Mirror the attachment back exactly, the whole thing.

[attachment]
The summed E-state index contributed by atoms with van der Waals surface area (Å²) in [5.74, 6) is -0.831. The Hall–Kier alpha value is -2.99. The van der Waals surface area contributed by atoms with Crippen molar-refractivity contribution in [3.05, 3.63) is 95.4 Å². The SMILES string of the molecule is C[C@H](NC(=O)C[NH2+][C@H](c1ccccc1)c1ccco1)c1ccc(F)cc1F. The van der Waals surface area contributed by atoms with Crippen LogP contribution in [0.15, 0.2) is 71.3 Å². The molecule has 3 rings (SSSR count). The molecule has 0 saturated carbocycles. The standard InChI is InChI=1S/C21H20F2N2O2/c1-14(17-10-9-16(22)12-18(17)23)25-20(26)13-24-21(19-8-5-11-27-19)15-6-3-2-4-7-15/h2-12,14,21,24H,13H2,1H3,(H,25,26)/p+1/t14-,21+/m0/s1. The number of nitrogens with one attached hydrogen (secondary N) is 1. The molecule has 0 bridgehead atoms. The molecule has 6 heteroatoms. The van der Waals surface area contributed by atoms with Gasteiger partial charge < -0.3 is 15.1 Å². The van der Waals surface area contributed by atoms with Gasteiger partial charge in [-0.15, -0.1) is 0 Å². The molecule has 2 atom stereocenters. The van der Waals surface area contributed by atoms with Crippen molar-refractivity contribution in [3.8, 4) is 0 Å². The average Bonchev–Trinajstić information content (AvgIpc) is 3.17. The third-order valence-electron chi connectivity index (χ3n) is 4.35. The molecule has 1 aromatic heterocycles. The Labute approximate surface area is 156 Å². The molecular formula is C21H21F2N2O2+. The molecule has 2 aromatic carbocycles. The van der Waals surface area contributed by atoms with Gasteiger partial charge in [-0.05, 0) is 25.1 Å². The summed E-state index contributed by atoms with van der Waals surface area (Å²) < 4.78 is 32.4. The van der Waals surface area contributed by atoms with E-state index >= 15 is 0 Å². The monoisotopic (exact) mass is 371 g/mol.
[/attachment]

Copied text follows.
The summed E-state index contributed by atoms with van der Waals surface area (Å²) in [5.74, 6) is -0.831. The Hall–Kier alpha value is -2.99. The van der Waals surface area contributed by atoms with Crippen molar-refractivity contribution in [3.05, 3.63) is 95.4 Å². The SMILES string of the molecule is C[C@H](NC(=O)C[NH2+][C@H](c1ccccc1)c1ccco1)c1ccc(F)cc1F. The van der Waals surface area contributed by atoms with Crippen LogP contribution in [0.15, 0.2) is 71.3 Å². The molecule has 3 rings (SSSR count). The molecule has 0 saturated carbocycles. The standard InChI is InChI=1S/C21H20F2N2O2/c1-14(17-10-9-16(22)12-18(17)23)25-20(26)13-24-21(19-8-5-11-27-19)15-6-3-2-4-7-15/h2-12,14,21,24H,13H2,1H3,(H,25,26)/p+1/t14-,21+/m0/s1. The number of nitrogens with one attached hydrogen (secondary N) is 1. The molecule has 0 bridgehead atoms. The molecule has 6 heteroatoms. The van der Waals surface area contributed by atoms with Gasteiger partial charge < -0.3 is 15.1 Å². The van der Waals surface area contributed by atoms with Gasteiger partial charge in [-0.15, -0.1) is 0 Å². The molecule has 2 atom stereocenters. The van der Waals surface area contributed by atoms with Crippen molar-refractivity contribution in [3.8, 4) is 0 Å². The average Bonchev–Trinajstić information content (AvgIpc) is 3.17. The third-order valence-electron chi connectivity index (χ3n) is 4.35. The molecule has 1 aromatic heterocycles. The Labute approximate surface area is 156 Å². The molecular formula is C21H21F2N2O2+. The molecule has 2 aromatic carbocycles. The van der Waals surface area contributed by atoms with Gasteiger partial charge in [-0.05, 0) is 25.1 Å². The summed E-state index contributed by atoms with van der Waals surface area (Å²) < 4.78 is 32.4. The van der Waals surface area contributed by atoms with E-state index >= 15 is 0 Å². The monoisotopic (exact) mass is 371 g/mol.